The Wall Street Journal quoted GE CEO, Jack Welch, on his views on work-life balance. This quote has caused quite a storm in the blogosphere. I'm going to get you all up to speed on the debate and then weigh in later.
"There's no such thing as work-life balance." That's what former General Electric chief executive Jack Welch recently told the Society for Human Resource Management at its annual conference.
"There are work-life choices," he said, "and you make them, and they
have consequences." Mr. Welch's comments reverberated across the Web as
women (and men) argued over whether it was possible to rise to a high
level in corporate America and take time off to have a family.
We’re tired of people bemoaning that work-life balance isn’t possible,
while there are real-life solutions in the form of family-friendly
policies at our disposal–policies which also up the corporate fiscal
bottom line by helping to retain and advance women. Yes, it’s true:
Recent research underscores that having women in leadership is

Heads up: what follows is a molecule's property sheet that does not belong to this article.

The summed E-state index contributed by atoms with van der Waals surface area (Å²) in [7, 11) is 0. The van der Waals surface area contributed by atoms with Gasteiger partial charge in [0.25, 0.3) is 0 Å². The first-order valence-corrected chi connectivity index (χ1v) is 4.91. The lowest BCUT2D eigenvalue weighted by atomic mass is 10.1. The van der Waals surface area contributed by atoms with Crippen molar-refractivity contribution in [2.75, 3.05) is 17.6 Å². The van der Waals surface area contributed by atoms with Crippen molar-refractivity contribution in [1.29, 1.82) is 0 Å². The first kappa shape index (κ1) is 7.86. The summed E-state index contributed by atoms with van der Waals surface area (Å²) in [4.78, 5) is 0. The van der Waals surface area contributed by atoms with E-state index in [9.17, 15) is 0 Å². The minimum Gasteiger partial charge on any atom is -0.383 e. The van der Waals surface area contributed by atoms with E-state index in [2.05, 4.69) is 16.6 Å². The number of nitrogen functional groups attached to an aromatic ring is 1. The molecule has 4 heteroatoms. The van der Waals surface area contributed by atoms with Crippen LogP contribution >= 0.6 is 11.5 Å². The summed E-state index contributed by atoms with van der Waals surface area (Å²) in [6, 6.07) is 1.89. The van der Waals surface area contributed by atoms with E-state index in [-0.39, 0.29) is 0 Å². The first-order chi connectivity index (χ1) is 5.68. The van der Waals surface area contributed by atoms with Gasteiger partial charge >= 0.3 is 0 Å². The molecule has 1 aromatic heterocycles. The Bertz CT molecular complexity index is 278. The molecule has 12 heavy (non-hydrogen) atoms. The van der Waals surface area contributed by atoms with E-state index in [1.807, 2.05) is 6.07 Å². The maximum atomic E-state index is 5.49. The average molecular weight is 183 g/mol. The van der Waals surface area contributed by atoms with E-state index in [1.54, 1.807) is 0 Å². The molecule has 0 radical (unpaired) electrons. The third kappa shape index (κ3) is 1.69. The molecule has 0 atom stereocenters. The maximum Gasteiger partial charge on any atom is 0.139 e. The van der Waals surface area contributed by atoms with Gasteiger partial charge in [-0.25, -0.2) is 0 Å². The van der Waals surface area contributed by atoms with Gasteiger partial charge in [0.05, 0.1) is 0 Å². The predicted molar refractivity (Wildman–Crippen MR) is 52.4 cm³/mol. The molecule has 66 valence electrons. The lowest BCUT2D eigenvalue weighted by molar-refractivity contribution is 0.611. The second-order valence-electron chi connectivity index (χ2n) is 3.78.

correlated with improving the fiscal bottom line for businesses.
The same WSJ article talks about the various blogs that focus on work-life balance, most of which are on my google reader and twitter accounts. The Juggle is new. But the WSJ says that those blogs were sort of boring. Who needs all those personal details?
Libby Gruner responds,
Feminism started to make sense to me when I first heard the slogan,
“the personal is the political.” Austen's personal, domestic world is
deeply political, even if the soldiers in red coats seem mostly to
serve as escorts to dances. And children's stories like Alice in Wonderland or, indeed, the Harry Potter series,
are imbued with meanings — about education, knowledge, even ethics —
that are all the more important for being so easily missed. The
minutiae of how our lives work — or don't — from day to day is, as most
feminist scholars know, deeply political. The way power is distributed
in society is visible in the small things like whose job comes first
and who knows the pediatrician's name, in how we organize our time and
who has access to what kinds of work. These issues are also, of course,
capital-P Political, when we consider the economic, governmental and
social policies that have, for example, made the two-income family the
norm without commensurate changes in our social organization. I've
learned a lot about these issues from blogs, including the ones
collected here under the Mama, PhD umbrella